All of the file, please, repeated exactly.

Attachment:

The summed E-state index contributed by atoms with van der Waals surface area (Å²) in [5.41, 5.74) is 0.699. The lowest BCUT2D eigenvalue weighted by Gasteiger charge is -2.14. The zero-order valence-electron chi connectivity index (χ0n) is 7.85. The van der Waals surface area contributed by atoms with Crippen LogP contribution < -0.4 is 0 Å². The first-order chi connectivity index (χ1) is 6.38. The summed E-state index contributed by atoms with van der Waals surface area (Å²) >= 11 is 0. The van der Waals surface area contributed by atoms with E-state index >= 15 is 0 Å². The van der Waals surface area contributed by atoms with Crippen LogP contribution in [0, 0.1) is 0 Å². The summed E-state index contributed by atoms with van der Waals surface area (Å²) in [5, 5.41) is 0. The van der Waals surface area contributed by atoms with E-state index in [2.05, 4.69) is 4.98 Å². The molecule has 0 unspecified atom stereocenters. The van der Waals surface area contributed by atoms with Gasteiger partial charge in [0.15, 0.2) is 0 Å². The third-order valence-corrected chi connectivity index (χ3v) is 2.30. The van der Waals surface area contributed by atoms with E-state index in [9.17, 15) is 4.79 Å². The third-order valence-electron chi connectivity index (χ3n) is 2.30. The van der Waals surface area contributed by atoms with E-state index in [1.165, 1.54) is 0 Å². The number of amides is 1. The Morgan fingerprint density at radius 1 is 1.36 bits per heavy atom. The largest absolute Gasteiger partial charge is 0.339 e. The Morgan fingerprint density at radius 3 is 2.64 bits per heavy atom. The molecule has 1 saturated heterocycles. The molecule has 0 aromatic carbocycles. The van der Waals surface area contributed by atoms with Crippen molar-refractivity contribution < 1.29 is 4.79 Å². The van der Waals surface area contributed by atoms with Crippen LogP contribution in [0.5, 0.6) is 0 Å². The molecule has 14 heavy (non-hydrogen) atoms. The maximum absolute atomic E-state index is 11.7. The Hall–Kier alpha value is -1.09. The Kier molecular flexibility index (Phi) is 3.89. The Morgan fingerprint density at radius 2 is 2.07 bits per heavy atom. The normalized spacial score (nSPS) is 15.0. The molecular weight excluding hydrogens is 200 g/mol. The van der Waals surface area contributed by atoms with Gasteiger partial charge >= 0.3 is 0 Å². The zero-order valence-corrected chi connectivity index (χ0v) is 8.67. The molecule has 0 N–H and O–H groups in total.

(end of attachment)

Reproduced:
The summed E-state index contributed by atoms with van der Waals surface area (Å²) in [5.41, 5.74) is 0.699. The lowest BCUT2D eigenvalue weighted by Gasteiger charge is -2.14. The zero-order valence-electron chi connectivity index (χ0n) is 7.85. The van der Waals surface area contributed by atoms with Crippen LogP contribution < -0.4 is 0 Å². The first-order chi connectivity index (χ1) is 6.38. The summed E-state index contributed by atoms with van der Waals surface area (Å²) >= 11 is 0. The van der Waals surface area contributed by atoms with E-state index >= 15 is 0 Å². The van der Waals surface area contributed by atoms with Crippen LogP contribution in [0, 0.1) is 0 Å². The summed E-state index contributed by atoms with van der Waals surface area (Å²) in [5, 5.41) is 0. The van der Waals surface area contributed by atoms with E-state index in [2.05, 4.69) is 4.98 Å². The molecule has 0 unspecified atom stereocenters. The van der Waals surface area contributed by atoms with Gasteiger partial charge in [0.15, 0.2) is 0 Å². The third-order valence-corrected chi connectivity index (χ3v) is 2.30. The van der Waals surface area contributed by atoms with E-state index in [9.17, 15) is 4.79 Å². The third-order valence-electron chi connectivity index (χ3n) is 2.30. The van der Waals surface area contributed by atoms with E-state index in [1.165, 1.54) is 0 Å². The number of amides is 1. The Morgan fingerprint density at radius 1 is 1.36 bits per heavy atom. The largest absolute Gasteiger partial charge is 0.339 e. The Morgan fingerprint density at radius 3 is 2.64 bits per heavy atom. The molecule has 1 saturated heterocycles. The molecule has 0 aromatic carbocycles. The van der Waals surface area contributed by atoms with Crippen molar-refractivity contribution < 1.29 is 4.79 Å². The van der Waals surface area contributed by atoms with Crippen LogP contribution in [0.5, 0.6) is 0 Å². The molecule has 14 heavy (non-hydrogen) atoms. The maximum absolute atomic E-state index is 11.7. The Hall–Kier alpha value is -1.09. The Kier molecular flexibility index (Phi) is 3.89. The Morgan fingerprint density at radius 2 is 2.07 bits per heavy atom. The normalized spacial score (nSPS) is 15.0. The molecular weight excluding hydrogens is 200 g/mol. The van der Waals surface area contributed by atoms with Gasteiger partial charge >= 0.3 is 0 Å². The zero-order valence-corrected chi connectivity index (χ0v) is 8.67. The molecule has 0 N–H and O–H groups in total.